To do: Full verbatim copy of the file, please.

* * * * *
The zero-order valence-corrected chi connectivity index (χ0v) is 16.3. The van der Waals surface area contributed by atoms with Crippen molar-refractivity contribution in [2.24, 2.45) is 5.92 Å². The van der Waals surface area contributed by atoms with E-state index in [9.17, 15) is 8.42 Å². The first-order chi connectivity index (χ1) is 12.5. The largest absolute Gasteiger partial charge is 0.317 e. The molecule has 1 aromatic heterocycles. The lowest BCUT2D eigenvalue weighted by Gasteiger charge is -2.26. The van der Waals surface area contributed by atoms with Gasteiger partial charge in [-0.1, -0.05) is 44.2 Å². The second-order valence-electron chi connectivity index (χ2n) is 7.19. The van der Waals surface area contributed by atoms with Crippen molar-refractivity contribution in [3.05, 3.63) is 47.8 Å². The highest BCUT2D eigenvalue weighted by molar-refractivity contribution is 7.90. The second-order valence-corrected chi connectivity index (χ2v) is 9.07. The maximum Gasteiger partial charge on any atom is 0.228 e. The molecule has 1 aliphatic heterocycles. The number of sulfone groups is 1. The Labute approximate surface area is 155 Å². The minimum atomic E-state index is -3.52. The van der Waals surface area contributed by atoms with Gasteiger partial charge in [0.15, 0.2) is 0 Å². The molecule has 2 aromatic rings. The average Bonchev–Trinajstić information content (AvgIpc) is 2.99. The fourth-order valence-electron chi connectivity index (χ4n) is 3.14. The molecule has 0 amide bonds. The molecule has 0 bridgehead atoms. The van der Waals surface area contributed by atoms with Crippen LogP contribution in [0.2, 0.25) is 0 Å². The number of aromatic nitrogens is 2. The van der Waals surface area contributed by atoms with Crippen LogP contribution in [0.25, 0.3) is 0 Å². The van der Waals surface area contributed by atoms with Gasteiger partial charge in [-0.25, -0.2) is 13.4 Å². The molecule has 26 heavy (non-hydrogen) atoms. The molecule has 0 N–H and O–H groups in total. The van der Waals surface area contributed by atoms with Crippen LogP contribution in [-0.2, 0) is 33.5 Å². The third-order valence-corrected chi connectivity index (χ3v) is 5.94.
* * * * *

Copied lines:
The zero-order valence-corrected chi connectivity index (χ0v) is 16.3. The van der Waals surface area contributed by atoms with Crippen molar-refractivity contribution in [2.24, 2.45) is 5.92 Å². The van der Waals surface area contributed by atoms with E-state index in [9.17, 15) is 8.42 Å². The first-order chi connectivity index (χ1) is 12.5. The largest absolute Gasteiger partial charge is 0.317 e. The molecule has 1 aromatic heterocycles. The lowest BCUT2D eigenvalue weighted by Gasteiger charge is -2.26. The van der Waals surface area contributed by atoms with Gasteiger partial charge in [-0.1, -0.05) is 44.2 Å². The second-order valence-electron chi connectivity index (χ2n) is 7.19. The van der Waals surface area contributed by atoms with Crippen molar-refractivity contribution in [3.05, 3.63) is 47.8 Å². The highest BCUT2D eigenvalue weighted by molar-refractivity contribution is 7.90. The second-order valence-corrected chi connectivity index (χ2v) is 9.07. The maximum Gasteiger partial charge on any atom is 0.228 e. The molecule has 1 aliphatic heterocycles. The number of sulfone groups is 1. The Labute approximate surface area is 155 Å². The minimum atomic E-state index is -3.52. The van der Waals surface area contributed by atoms with Gasteiger partial charge in [0.15, 0.2) is 0 Å². The molecule has 2 aromatic rings. The average Bonchev–Trinajstić information content (AvgIpc) is 2.99. The fourth-order valence-electron chi connectivity index (χ4n) is 3.14. The molecule has 0 amide bonds. The molecule has 0 bridgehead atoms. The van der Waals surface area contributed by atoms with Crippen LogP contribution in [0.2, 0.25) is 0 Å². The number of aromatic nitrogens is 2. The van der Waals surface area contributed by atoms with Crippen LogP contribution in [0.25, 0.3) is 0 Å². The van der Waals surface area contributed by atoms with Gasteiger partial charge in [-0.25, -0.2) is 13.4 Å². The molecule has 26 heavy (non-hydrogen) atoms. The molecule has 0 N–H and O–H groups in total. The van der Waals surface area contributed by atoms with Crippen LogP contribution in [-0.2, 0) is 33.5 Å². The third-order valence-corrected chi connectivity index (χ3v) is 5.94.